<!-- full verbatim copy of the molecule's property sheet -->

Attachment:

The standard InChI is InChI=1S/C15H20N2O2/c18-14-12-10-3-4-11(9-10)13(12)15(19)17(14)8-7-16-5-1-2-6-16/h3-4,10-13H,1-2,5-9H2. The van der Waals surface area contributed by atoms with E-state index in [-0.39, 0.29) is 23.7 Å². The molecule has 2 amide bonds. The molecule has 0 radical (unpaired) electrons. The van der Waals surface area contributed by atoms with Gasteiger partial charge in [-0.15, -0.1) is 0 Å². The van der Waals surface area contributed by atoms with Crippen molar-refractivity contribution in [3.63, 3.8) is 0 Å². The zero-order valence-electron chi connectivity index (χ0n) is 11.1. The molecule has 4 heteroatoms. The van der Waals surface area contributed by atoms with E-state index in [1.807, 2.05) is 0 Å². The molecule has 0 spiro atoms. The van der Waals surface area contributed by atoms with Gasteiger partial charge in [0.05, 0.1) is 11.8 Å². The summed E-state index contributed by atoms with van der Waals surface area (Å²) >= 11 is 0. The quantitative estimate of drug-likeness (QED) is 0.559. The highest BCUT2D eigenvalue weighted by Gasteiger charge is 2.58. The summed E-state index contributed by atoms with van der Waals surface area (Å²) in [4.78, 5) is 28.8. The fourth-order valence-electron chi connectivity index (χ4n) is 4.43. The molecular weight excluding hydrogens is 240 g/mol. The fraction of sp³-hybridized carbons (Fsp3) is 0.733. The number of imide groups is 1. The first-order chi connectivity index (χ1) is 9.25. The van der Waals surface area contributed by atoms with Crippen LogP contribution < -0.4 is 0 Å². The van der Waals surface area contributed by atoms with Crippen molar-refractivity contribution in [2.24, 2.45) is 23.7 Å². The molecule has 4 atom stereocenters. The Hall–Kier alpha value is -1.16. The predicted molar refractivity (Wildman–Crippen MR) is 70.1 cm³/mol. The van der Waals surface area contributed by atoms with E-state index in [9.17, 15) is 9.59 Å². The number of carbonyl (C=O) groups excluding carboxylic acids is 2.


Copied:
The standard InChI is InChI=1S/C15H20N2O2/c18-14-12-10-3-4-11(9-10)13(12)15(19)17(14)8-7-16-5-1-2-6-16/h3-4,10-13H,1-2,5-9H2. The van der Waals surface area contributed by atoms with E-state index in [-0.39, 0.29) is 23.7 Å². The molecule has 2 amide bonds. The molecule has 0 radical (unpaired) electrons. The van der Waals surface area contributed by atoms with Gasteiger partial charge in [-0.15, -0.1) is 0 Å². The van der Waals surface area contributed by atoms with Crippen molar-refractivity contribution in [3.63, 3.8) is 0 Å². The zero-order valence-electron chi connectivity index (χ0n) is 11.1. The molecule has 4 heteroatoms. The van der Waals surface area contributed by atoms with E-state index in [1.807, 2.05) is 0 Å². The molecule has 0 spiro atoms. The van der Waals surface area contributed by atoms with Gasteiger partial charge in [0.05, 0.1) is 11.8 Å². The summed E-state index contributed by atoms with van der Waals surface area (Å²) >= 11 is 0. The quantitative estimate of drug-likeness (QED) is 0.559. The highest BCUT2D eigenvalue weighted by Gasteiger charge is 2.58. The summed E-state index contributed by atoms with van der Waals surface area (Å²) in [4.78, 5) is 28.8. The fourth-order valence-electron chi connectivity index (χ4n) is 4.43. The molecular weight excluding hydrogens is 240 g/mol. The fraction of sp³-hybridized carbons (Fsp3) is 0.733. The number of imide groups is 1. The first-order chi connectivity index (χ1) is 9.25. The van der Waals surface area contributed by atoms with Crippen LogP contribution < -0.4 is 0 Å². The van der Waals surface area contributed by atoms with Crippen molar-refractivity contribution in [2.24, 2.45) is 23.7 Å². The molecule has 4 atom stereocenters. The Hall–Kier alpha value is -1.16. The predicted molar refractivity (Wildman–Crippen MR) is 70.1 cm³/mol. The van der Waals surface area contributed by atoms with E-state index in [9.17, 15) is 9.59 Å². The number of carbonyl (C=O) groups excluding carboxylic acids is 2.